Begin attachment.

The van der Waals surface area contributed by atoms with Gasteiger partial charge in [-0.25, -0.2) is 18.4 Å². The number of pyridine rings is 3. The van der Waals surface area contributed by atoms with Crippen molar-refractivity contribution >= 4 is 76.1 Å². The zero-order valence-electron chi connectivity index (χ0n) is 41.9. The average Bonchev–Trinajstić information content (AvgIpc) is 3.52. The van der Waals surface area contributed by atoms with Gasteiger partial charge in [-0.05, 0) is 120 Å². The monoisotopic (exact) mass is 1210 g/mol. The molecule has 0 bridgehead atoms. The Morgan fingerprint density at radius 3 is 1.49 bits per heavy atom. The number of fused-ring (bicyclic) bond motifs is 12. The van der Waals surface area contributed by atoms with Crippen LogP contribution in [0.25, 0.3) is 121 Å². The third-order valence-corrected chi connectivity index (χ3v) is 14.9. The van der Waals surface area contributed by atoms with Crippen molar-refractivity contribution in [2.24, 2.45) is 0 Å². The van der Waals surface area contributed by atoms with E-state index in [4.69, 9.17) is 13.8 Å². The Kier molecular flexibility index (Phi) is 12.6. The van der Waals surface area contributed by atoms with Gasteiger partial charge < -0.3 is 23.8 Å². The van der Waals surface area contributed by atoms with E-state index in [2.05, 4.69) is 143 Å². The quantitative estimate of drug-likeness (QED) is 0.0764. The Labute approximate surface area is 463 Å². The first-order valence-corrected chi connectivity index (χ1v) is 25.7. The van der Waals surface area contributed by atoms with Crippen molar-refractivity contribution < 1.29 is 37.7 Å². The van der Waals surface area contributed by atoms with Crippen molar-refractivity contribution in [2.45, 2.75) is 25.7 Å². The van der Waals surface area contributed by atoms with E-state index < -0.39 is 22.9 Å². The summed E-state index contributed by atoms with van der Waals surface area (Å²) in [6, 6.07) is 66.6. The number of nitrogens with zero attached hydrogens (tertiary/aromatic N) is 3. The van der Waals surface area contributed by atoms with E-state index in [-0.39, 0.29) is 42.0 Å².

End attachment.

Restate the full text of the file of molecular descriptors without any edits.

The van der Waals surface area contributed by atoms with Gasteiger partial charge in [-0.25, -0.2) is 18.4 Å². The number of pyridine rings is 3. The van der Waals surface area contributed by atoms with Crippen molar-refractivity contribution >= 4 is 76.1 Å². The zero-order valence-electron chi connectivity index (χ0n) is 41.9. The average Bonchev–Trinajstić information content (AvgIpc) is 3.52. The van der Waals surface area contributed by atoms with Gasteiger partial charge in [-0.05, 0) is 120 Å². The monoisotopic (exact) mass is 1210 g/mol. The molecule has 0 bridgehead atoms. The Morgan fingerprint density at radius 3 is 1.49 bits per heavy atom. The number of fused-ring (bicyclic) bond motifs is 12. The van der Waals surface area contributed by atoms with Crippen LogP contribution in [0.25, 0.3) is 121 Å². The third-order valence-corrected chi connectivity index (χ3v) is 14.9. The van der Waals surface area contributed by atoms with Crippen molar-refractivity contribution in [2.24, 2.45) is 0 Å². The van der Waals surface area contributed by atoms with E-state index in [4.69, 9.17) is 13.8 Å². The Kier molecular flexibility index (Phi) is 12.6. The van der Waals surface area contributed by atoms with Gasteiger partial charge < -0.3 is 23.8 Å². The van der Waals surface area contributed by atoms with E-state index in [2.05, 4.69) is 143 Å². The quantitative estimate of drug-likeness (QED) is 0.0764. The Labute approximate surface area is 463 Å². The first-order valence-corrected chi connectivity index (χ1v) is 25.7. The van der Waals surface area contributed by atoms with Crippen molar-refractivity contribution < 1.29 is 37.7 Å². The van der Waals surface area contributed by atoms with Crippen molar-refractivity contribution in [2.45, 2.75) is 25.7 Å². The van der Waals surface area contributed by atoms with E-state index < -0.39 is 22.9 Å². The summed E-state index contributed by atoms with van der Waals surface area (Å²) in [6, 6.07) is 66.6. The number of nitrogens with zero attached hydrogens (tertiary/aromatic N) is 3. The van der Waals surface area contributed by atoms with E-state index in [-0.39, 0.29) is 42.0 Å².